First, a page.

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## Types of functions in programming C

In this tutorial, you will learn about different ways to solve a problem using a function in C programming .

Here these 4 programs check whether the input number by the user is a prime number or not.

The output of all these programs is the same and a function is defined in each example. However the approach of each example is different.

Note: In these programs, the input number is assumed by the user to be a positive number, because the first number is a natural number greater than one that has no divisor other than itself and the number 1. Of course, the condition of inequality with 1 has been examined in the programs.

## Example 1: No submitted argument and no return value

#include <stdio.h>

int main ()

{

checkPrimeNumber (); // No arguments submitted

return 0;

}

// indicates that this function has no return value void

{

int n, i, flag = 0;

printf (“Enter a positive integer:”);

scanf (“% d”, & n);

if (n == 1) {

flag = 1;

}

else {

for (i = 2; i <= n / 2; ++ i)

{

if (n% i == 0)

{

flag = 1;

}

}

}

if (flag == 1)

printf (“% d is not a prime number.”, n);

else

printf (“% d is a prime number.”, n);

}

In the check Prime Number () function, input is taken from the user, then it checks whether the number is prime or not, and finally gives a message on the screen.

Blank parentheses when calling the function; check Prime Number () in the main () function indicate that no argument is passed to the function.

The recursive type of the function is also void. This means that this function does not return any value.

## Example 2: No argument sent but with return value

#include <stdio.h>

int getInteger ();

int main ()

{

int n, i, flag = 0;

// No arguments submitted

n = getInteger ();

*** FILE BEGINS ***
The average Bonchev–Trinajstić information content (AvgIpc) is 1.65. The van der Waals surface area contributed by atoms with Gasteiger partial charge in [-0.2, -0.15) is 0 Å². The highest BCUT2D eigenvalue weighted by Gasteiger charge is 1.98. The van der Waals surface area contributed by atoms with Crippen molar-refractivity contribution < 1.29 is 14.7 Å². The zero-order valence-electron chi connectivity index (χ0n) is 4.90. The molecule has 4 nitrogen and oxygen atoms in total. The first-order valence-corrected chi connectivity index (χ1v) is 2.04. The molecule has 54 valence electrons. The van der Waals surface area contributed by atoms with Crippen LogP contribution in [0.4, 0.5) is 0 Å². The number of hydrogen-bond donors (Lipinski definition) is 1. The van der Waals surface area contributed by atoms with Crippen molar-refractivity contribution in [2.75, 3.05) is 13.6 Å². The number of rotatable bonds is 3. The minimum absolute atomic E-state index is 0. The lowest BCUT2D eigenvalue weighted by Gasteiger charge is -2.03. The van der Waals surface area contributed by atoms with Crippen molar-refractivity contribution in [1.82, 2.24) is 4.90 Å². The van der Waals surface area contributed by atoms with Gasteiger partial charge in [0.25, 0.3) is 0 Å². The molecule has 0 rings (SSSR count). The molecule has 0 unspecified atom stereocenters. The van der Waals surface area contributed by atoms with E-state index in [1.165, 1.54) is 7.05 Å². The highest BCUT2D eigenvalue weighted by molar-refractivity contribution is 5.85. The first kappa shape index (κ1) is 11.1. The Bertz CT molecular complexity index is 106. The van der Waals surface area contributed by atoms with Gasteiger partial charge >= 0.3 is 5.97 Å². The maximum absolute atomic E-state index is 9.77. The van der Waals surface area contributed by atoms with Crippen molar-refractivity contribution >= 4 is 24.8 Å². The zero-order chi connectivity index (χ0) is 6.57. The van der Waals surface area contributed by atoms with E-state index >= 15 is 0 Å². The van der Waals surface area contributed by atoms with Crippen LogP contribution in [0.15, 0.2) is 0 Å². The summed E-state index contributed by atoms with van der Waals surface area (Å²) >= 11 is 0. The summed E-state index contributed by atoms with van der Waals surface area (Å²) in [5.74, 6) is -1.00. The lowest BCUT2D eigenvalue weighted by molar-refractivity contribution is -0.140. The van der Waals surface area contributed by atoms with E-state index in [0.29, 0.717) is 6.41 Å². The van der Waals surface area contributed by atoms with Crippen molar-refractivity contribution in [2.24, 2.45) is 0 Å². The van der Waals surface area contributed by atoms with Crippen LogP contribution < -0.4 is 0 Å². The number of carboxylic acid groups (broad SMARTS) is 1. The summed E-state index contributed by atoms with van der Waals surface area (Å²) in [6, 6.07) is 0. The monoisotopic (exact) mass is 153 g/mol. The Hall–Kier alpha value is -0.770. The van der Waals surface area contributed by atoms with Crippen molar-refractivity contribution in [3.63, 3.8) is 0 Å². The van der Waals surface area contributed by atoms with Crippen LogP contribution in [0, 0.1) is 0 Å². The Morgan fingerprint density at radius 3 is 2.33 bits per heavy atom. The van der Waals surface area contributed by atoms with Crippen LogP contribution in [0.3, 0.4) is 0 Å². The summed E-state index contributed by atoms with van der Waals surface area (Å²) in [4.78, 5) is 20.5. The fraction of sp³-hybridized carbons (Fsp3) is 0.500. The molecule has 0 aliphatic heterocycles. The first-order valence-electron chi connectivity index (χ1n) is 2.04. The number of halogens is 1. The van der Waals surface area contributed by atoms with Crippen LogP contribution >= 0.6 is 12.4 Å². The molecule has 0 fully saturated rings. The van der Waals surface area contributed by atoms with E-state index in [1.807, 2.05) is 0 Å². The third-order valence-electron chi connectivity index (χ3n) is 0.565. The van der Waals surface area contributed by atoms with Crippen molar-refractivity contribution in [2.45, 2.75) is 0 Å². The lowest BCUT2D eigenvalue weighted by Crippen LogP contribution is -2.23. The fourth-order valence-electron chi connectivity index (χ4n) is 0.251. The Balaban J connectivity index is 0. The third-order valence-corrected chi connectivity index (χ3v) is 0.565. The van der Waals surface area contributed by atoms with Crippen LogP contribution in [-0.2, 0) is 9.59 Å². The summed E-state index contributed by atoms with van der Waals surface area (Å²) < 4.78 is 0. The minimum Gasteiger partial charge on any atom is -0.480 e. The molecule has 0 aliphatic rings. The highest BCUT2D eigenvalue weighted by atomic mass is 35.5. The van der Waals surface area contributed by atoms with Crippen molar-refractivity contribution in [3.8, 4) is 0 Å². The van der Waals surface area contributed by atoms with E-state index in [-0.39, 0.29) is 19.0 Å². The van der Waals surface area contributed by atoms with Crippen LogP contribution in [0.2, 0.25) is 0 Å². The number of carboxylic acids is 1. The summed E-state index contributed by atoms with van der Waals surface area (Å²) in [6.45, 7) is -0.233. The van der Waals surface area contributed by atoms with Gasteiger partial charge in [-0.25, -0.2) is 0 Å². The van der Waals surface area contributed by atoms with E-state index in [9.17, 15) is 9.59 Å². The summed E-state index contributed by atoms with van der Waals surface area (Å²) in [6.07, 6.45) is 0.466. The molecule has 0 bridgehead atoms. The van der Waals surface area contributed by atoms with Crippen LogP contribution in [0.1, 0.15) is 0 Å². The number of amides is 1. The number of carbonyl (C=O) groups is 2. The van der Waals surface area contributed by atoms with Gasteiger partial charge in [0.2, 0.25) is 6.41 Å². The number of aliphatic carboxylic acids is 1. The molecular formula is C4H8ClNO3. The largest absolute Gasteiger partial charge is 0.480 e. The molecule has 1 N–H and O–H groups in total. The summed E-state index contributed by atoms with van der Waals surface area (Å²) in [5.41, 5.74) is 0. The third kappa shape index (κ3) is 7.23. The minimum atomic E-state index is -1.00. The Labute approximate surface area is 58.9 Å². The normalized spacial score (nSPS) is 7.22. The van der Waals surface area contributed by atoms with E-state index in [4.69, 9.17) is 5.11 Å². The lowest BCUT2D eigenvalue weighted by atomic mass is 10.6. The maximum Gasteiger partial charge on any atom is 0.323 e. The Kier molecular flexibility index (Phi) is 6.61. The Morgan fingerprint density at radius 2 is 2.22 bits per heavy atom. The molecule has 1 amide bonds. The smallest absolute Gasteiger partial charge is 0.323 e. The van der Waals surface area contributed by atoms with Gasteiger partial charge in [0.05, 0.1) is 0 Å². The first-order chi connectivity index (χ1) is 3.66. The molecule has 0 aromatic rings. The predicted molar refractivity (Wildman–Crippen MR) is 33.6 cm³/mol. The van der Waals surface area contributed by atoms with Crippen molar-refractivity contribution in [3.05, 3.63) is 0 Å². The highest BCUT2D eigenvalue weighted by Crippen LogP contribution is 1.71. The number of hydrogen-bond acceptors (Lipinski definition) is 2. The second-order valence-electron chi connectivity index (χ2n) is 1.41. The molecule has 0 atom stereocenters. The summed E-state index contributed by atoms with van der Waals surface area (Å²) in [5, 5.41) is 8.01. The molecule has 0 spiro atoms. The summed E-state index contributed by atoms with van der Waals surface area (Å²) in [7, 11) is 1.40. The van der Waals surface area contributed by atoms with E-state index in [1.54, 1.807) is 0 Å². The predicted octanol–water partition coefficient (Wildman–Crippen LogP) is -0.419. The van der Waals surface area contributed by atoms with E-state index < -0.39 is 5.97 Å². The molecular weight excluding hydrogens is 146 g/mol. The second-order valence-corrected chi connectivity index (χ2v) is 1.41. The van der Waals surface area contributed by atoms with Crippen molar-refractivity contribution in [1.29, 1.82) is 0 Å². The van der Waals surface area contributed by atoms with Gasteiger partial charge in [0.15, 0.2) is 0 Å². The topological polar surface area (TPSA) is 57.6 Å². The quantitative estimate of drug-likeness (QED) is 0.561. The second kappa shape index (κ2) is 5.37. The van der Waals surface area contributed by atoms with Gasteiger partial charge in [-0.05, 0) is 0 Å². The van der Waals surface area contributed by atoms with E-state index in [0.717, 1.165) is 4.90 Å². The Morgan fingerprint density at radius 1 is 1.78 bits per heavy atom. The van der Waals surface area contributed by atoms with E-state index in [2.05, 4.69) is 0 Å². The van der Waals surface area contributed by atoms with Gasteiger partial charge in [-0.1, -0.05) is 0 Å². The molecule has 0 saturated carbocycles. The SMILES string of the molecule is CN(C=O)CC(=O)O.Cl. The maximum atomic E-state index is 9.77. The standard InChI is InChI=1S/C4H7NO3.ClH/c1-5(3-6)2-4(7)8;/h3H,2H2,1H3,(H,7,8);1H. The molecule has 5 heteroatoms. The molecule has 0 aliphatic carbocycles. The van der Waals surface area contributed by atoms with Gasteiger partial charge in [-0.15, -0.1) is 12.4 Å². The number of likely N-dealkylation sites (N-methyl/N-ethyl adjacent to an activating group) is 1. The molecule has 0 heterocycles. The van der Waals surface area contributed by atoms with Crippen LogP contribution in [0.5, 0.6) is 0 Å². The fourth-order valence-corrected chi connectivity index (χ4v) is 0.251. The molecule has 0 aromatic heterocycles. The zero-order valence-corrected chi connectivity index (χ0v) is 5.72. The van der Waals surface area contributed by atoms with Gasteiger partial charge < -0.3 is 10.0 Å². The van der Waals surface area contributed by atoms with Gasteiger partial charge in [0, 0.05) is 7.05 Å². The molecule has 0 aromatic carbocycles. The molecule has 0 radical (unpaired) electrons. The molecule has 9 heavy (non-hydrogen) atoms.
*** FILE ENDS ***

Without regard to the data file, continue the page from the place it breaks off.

if (n == 1) {

flag = 1;

}

else {

for (i = 2; i <= n / 2; ++ i)

{

if (n% i == 0) {

flag = 1;

break;

}

}

}

if (flag == 1)

printf (“% d is not a prime number.”, n);

else

printf (“% d is a prime number.”, n);

return 0;

}

// Returns the integer input

int getInteger ()

{

int n;

printf (“Enter a positive integer:”);

scanf (“% d”, & n);

return n;

}

Empty parentheses in the function call

n = getInteger ();

Indicates that no argument is passed to the function. The return value of the function is stored in the variable n.

Here the getInteger () function takes a number from the user and returns the same. The main () function checks whether the number is prime or not.

## Example 3: With a submitted argument but no return value

#include <stdio.h>

void checkPrimeAndDisplay (int n);

int main ()

{

int n;

printf (“Enter a positive integer:”);

scanf (“% d”, & n);

// The value n is passed to the function as an argument

checkPrimeAndDisplay (n);

return 0;

}

// indicates that this function has no return value void

void checkPrimeAndDisplay (int n)

{

int i, flag = 0;

if (n == 1) {

flag = 1;

}

else {

for (i = 2; i <= n / 2; ++ i)

{

if (n% i == 0) {

flag = 1;

break;

}

}

}

if (flag == 1)

printf (“% d is not a prime number.”, n);

else

printf (“% d is a prime number.”, n);

}

The correct input value is sent by the user to the checkPrimeAndDisplay () function.

Here the checkPrimeAndDisplay () function checks whether the passed argument is a prime number and displays a message at the end.

## Example 4: with a submitted argument and a return value

#include <stdio.h>

int main ()

{

int n, flag;

printf (“Enter a positive integer:”);

scanf (“% d”, & n);

// The value n is passed to the function as an argument

// stored flag The return value of the function in the variable

if (flag == 1)

printf (“% d is not a prime number”, n);

else

printf (“% d is a prime number”, n);

return 0;

}

// Returns the data type int from the function

{

int i;

if (n == 1)

return 1;

for (i = 2; i <= n / 2; ++ i)

{

if (n% i == 0)

return 1;

}

return 0;

}

The input number is passed from the user to the checkPrimeNumber () function. This function checks whether the submitted argument is a prime number. If it is a prime number, the function returns 0, otherwise it returns 1. The return value of the function is stored in the flag variable. Depending on whether the value of the flag variable is 0 or 1, an appropriate message is printed in the main () function.

## Which method is better?

It depends on the problem. In this case, it is better to send the argument and return the value than the function (Example 4).

Each function must do a specific task. The check Prime Number () function does not take input from the user or display a message. Rather, this function only checks whether it is a prime number or not.

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